Developing Delegation Skills

Alice Weydt, MS, RN

 

Overview:

One of the most complex nursing skills is that of delegation. It requires sophisticated clinical judgment and final accountability for patient care. Effective delegation is based on one's state nurse practice act and an understanding of the concepts of responsibility, authority, and accountability. Work Complexity Assessment, a program that defines and quantifies various levels of care complexity based on the knowledge and skill required to perform the work, has demonstrated that methods of patient assignment and staff scheduling that support consistency increase what could be delegated to ancillary personnel by using the more effective assignment patterns. The author begins this article by discussing delegation and the related concepts of responsibility, accountability, and authority. Next factors to consider in the delegation process, namely nursing judgment, interpersonal relationships, and assignment patterns are presented. The author concludes by sharing how to develop delegation skills.

Purpose/Goal: To enhance RN comprehension of delegation in order to meet patient care needs in an environment of shrinking resources.


Objectives:

1. Clarify assignment and delegation.
2. Differentiate responsibility, accountability, and authority.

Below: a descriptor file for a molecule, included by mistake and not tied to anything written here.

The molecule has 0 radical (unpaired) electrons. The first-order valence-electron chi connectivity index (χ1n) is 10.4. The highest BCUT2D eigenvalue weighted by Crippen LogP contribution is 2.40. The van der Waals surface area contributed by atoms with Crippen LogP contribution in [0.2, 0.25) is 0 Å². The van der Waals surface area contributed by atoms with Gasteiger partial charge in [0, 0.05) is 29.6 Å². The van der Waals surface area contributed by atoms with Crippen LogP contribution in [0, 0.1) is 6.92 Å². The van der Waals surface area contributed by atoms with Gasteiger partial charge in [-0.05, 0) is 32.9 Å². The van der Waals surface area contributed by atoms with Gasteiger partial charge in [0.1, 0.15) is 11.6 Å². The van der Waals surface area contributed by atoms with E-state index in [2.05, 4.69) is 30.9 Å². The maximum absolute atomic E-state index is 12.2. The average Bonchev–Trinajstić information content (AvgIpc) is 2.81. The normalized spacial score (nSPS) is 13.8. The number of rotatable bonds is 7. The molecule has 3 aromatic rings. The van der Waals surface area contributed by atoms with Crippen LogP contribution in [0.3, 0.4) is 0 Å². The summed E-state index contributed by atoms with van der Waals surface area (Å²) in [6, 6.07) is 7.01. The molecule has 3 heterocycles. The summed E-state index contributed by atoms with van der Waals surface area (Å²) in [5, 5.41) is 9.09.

3. Describe how unit-based, pairing, and partnering models affect the delegation potential.
4. Describe strategies to strengthen delegation skills.


Author:

Alice Weydt, MS, RN, has more than thirty years of experience working in acute care settings and leading nursing and interdisciplinary teams in a variety of acute care settings. As she has worked to improve patient care processes and outcomes, she has focused considerable attention on developing healthy interpersonal relationships and delivery systems that span the care continuum. She currently serves as Director of Patient Care Services at Arcadia Medical Center, Arcadia, Wisconsin, and adjunct faculty with Creative Health Care Management. She earned her Master's degree in Healthcare Administration from Cardinal Stritch University in Milwaukee, Wisconsin, and her BSN from Montana State University in Boozeman, Montana. Ms. Weydt is also a graduate of the University of Minnesota Independent Study Program in Patient Care Administration.

The planners and author of this CNE activity have disclosed no relevant financial relationships with any commercial companies pertaining to this CNE activity.


Contact Hours: 1.64

Expiration Date: 3/31/2014

 

Member Price: $0.00
Non-Member Price: $20.00

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